New Rights in Washington Help Working Families Thrive

December 15, 2017 | Marilyn Watkins

freeman-family-largeWashington State has begun implementing new standards to help workers stay healthy and protect their loved ones. These new laws are the result of the activism and collaboration of many individuals, community groups, labor unions, advocacy organizations, business owners, and policymakers.

Healthy Pregnancies, Healthy Starts – In Effect Statewide Since July 23, 2017

New Rights: Pregnant workers now have the right to reasonable accommodations in the workplace to stay healthy. Most employers must provide pregnant employees with flexibility regarding restroom breaks, food and beverages, seating, or limits on lifting. Pregnant workers can also ask for other accommodations, so long as they are not too burdensome for their employer, such as less hazardous work assignments and flexible scheduling for prenatal visits.

Who’s Covered: These new rights apply to employees of companies with 15 or more employees.

For More Information or to File a Complaint: Visit or contact the Attorney General’s Office toll-free at 1-833-389-2427.

Paid Sick and Safe Leave – Coming Statewide January 1, 2018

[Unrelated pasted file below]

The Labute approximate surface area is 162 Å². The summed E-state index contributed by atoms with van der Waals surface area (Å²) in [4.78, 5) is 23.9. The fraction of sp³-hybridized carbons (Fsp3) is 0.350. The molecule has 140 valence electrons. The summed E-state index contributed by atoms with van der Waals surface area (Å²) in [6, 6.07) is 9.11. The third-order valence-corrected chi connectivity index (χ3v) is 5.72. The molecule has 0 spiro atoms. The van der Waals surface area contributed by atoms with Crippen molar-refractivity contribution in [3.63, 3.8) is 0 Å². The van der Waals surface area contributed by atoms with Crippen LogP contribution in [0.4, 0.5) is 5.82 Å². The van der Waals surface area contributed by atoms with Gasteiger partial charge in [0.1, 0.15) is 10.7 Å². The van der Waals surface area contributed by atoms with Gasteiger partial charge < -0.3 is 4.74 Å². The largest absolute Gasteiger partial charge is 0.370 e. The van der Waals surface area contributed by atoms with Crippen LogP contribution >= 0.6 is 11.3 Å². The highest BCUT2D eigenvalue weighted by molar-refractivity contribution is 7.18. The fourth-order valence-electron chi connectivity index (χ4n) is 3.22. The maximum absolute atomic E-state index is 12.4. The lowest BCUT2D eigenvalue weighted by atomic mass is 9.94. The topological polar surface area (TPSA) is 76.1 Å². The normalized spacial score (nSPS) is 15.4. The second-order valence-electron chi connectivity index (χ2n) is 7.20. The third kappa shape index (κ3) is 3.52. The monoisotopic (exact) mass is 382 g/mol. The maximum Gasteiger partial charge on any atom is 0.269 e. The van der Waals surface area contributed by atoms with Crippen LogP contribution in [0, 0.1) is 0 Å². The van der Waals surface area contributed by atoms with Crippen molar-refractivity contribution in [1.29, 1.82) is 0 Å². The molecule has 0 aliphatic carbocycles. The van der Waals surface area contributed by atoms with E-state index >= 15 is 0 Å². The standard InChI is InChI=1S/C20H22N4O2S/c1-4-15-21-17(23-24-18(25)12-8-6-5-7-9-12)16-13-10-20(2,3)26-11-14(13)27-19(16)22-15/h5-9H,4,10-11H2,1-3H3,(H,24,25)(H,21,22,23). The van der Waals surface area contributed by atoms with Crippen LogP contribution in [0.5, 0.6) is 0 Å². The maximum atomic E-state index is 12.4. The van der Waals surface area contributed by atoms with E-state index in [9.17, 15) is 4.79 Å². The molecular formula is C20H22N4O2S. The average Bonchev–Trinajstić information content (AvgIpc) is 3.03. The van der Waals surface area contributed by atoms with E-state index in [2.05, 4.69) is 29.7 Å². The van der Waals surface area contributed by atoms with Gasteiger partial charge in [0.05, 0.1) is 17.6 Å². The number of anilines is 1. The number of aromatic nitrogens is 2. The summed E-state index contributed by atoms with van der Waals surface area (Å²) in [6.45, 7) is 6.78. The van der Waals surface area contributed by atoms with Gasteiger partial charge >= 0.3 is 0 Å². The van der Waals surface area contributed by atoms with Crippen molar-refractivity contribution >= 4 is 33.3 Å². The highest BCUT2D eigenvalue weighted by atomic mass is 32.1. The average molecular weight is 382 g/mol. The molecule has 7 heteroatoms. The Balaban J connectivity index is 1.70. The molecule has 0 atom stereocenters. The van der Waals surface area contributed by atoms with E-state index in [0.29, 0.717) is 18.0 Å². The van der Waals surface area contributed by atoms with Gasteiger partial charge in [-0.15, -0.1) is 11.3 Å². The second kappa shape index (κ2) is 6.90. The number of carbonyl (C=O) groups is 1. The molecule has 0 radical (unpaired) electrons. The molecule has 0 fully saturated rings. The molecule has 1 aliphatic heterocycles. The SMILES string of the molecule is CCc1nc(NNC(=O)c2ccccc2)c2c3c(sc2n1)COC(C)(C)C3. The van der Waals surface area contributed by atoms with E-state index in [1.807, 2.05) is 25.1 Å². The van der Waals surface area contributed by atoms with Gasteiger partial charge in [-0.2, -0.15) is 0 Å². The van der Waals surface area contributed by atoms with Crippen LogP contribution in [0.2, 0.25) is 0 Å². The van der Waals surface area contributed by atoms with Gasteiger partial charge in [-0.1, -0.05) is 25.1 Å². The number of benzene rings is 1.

New Rights: Many people across Washington State will gain new rights to paid sick leave in 2018. Because voters approved Initiative 1433 in November 2016, many workers will earn at least one hour of paid sick and safe leave for every 40 hours they work – or about 6.5 days per year for a typical full-time employee. There is no annual limit on the amount of leave someone can accrue or use in a year, but employers are not required to carry forward more than 40 hours of unused sick leave from year to year.

Sick leave may be used for dealing with illnesses, injuries, or medical appointments of workers or their family members – including children, spouses, parents, parents-in-law, siblings, grandparents, or grandchildren. Leave is available for health, legal, or safety concerns related to domestic violence, sexual assault, or stalking, and also when a child’s daycare or school is closed due to a public health emergency (but not for snow days). Employers or collective bargaining agreements may allow use of the leave for other purposes as well, including as vacation or paid time off (PTO). Employers may establish reasonable notice procedures and ask for documentation after someone is out for more than three consecutive days, but they may not deny someone use of their leave or penalize someone for using sick leave for authorized purposes, including for unforeseeable emergencies.

Who’s Covered: Outside of Seattle and Tacoma, the right to sick and safe leave extends to most hourly and some salaried workers – basically, to anyone who could earn overtime pay for working more than 40 hours per week.

Because Seattle and Tacoma have their own sick leave laws, all persons employed within these city limits, including workers who are overtime exempt, are entitled to at least the state’s minimum sick leave standards. In Seattle, workers in companies with more than 50 employees (measured as full-time equivalents) will continue to have higher levels of carryover. Tacoma workers will continue to also have access to sick and safe leave for bereavement.